BREAKING
Lee County 7 29 20
Full Story
By allowing ads to appear on this site, you support the local businesses who, in turn, support great journalism.
Google Chromebooks conquer the K-12 market, swamping Apple and Microsoft
d5bbfd8be06774e88cd3b49c2c9fdc7e93e3a11893945dbffcc961f68d342489
Over 50 percent of market share now goes to Google, whose cheap and reliable product leaves iPad behind. - photo by Eric Schulzke
Barely one year after the Los Angeles Unified School district canceled its controversial billion dollar contract with Apple to provide iPads to its schools, Apple has been eclipsed by the far cheaper Google Chromebook, which now holds over 50 percent of the K-12 market, NBC News reports.

"While it was clear that Chromebooks had made progress in education, this news is, frankly, shocking," Forrester analyst J.P. Gownder told NBC. "Chromebooks made incredibly quick inroads in just a couple of years, leaping over Microsoft and Apple with seeming ease."

Chromebooks, which run for below $200 a piece, often a third of the cost of an iPad, also have keyboards, which allow students more flexibility for use in writing assignments. Moreover, Chromebooks use software on the internet rather than programs that must be installed and purchased separately.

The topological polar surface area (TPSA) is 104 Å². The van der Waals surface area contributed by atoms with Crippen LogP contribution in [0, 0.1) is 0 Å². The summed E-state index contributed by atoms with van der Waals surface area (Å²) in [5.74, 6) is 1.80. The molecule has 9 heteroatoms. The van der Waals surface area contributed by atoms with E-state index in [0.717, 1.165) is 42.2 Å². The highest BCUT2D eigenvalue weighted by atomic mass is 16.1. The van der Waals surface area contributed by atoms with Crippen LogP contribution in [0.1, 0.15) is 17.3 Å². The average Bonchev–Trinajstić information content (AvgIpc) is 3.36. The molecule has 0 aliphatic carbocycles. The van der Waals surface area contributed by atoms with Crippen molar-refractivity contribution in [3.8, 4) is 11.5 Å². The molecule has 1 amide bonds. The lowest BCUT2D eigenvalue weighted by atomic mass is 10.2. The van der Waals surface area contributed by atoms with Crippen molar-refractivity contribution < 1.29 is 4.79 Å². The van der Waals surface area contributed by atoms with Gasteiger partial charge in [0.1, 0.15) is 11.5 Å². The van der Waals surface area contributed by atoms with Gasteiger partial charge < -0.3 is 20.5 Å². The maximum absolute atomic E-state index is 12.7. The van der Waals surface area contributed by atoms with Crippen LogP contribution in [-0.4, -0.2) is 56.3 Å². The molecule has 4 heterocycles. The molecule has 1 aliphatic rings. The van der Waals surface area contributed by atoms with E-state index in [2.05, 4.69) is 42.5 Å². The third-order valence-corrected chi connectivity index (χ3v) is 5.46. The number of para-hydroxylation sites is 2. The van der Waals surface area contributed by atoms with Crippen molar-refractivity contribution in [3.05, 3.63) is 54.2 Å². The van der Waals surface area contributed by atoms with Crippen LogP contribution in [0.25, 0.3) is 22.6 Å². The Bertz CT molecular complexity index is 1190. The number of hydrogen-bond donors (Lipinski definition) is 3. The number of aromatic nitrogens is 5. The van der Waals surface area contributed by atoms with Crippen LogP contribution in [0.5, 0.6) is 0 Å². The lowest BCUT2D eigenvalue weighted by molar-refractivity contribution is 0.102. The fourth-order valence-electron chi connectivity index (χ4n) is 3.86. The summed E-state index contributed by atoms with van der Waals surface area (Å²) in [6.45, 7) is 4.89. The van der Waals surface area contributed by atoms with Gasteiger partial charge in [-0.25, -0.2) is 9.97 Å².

"The speed of Googles conquest is remarkable, considering that, in 2012, Chromebooks represented just 1 percent of the education-technology market share, compared with Apples 50-plus percent," Slate notes.

Buzzfeed notes that, while Apple continues to boast about holding 85 percent of the K-12 tablet market, the share of tablets compared to small laptops, i.e. Chromebooks, in U.S. classrooms has plummeted.

It seems like just yesterday that Apple signed a $1.3 billion agreement with Los Angeles Schools in partnership with Pearson publishing, which was supposed to provide educational software.

Last fall, LAUSD canceled that contract amidst a scandal that led the schools chief to resign and is now suing both Pearson and Apple requesting a refund. With the software, the units were to cost the school district nearly $1,000 a piece, the Los Angeles Times reports.

The mistake made by LAUSD, Wired suggests in an analysis, was a top down district-wide deal that focused on technology rather than on real classroom needs. In fact, the deal was so top down, that it appears that it was also an inside deal, with then LAUSD school superintendent John Deasy exchanging emails about how excited he was to work with Pearson and Apple a year before the bidding process actually began, according to emails analyzed by KPCC Radio.